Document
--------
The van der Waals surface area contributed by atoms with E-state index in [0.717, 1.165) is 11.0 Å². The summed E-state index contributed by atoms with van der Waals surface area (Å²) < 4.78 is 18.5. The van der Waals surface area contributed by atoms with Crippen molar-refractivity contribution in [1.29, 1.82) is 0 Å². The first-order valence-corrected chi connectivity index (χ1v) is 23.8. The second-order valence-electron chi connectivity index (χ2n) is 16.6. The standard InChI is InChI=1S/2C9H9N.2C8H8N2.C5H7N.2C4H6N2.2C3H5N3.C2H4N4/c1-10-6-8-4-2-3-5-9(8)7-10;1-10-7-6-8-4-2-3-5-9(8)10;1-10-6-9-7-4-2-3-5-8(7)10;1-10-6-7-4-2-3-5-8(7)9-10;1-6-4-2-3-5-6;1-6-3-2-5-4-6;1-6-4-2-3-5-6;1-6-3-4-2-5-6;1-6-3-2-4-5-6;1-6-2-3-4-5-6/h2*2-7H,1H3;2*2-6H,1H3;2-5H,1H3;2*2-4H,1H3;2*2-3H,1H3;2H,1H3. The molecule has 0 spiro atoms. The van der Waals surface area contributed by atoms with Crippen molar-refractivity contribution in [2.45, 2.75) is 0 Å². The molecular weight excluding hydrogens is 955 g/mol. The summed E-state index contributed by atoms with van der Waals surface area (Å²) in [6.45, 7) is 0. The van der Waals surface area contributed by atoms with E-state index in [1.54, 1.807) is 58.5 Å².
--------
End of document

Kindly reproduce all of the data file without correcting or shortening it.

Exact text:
The van der Waals surface area contributed by atoms with E-state index in [0.717, 1.165) is 11.0 Å². The summed E-state index contributed by atoms with van der Waals surface area (Å²) < 4.78 is 18.5. The van der Waals surface area contributed by atoms with Crippen molar-refractivity contribution in [1.29, 1.82) is 0 Å². The first-order valence-corrected chi connectivity index (χ1v) is 23.8. The second-order valence-electron chi connectivity index (χ2n) is 16.6. The standard InChI is InChI=1S/2C9H9N.2C8H8N2.C5H7N.2C4H6N2.2C3H5N3.C2H4N4/c1-10-6-8-4-2-3-5-9(8)7-10;1-10-7-6-8-4-2-3-5-9(8)10;1-10-6-9-7-4-2-3-5-8(7)10;1-10-6-7-4-2-3-5-8(7)9-10;1-6-4-2-3-5-6;1-6-3-2-5-4-6;1-6-4-2-3-5-6;1-6-3-4-2-5-6;1-6-3-2-4-5-6;1-6-2-3-4-5-6/h2*2-7H,1H3;2*2-6H,1H3;2-5H,1H3;2*2-4H,1H3;2*2-3H,1H3;2H,1H3. The molecule has 0 spiro atoms. The van der Waals surface area contributed by atoms with Crippen molar-refractivity contribution in [2.45, 2.75) is 0 Å². The molecular weight excluding hydrogens is 955 g/mol. The summed E-state index contributed by atoms with van der Waals surface area (Å²) in [6.45, 7) is 0. The van der Waals surface area contributed by atoms with E-state index in [1.54, 1.807) is 58.5 Å².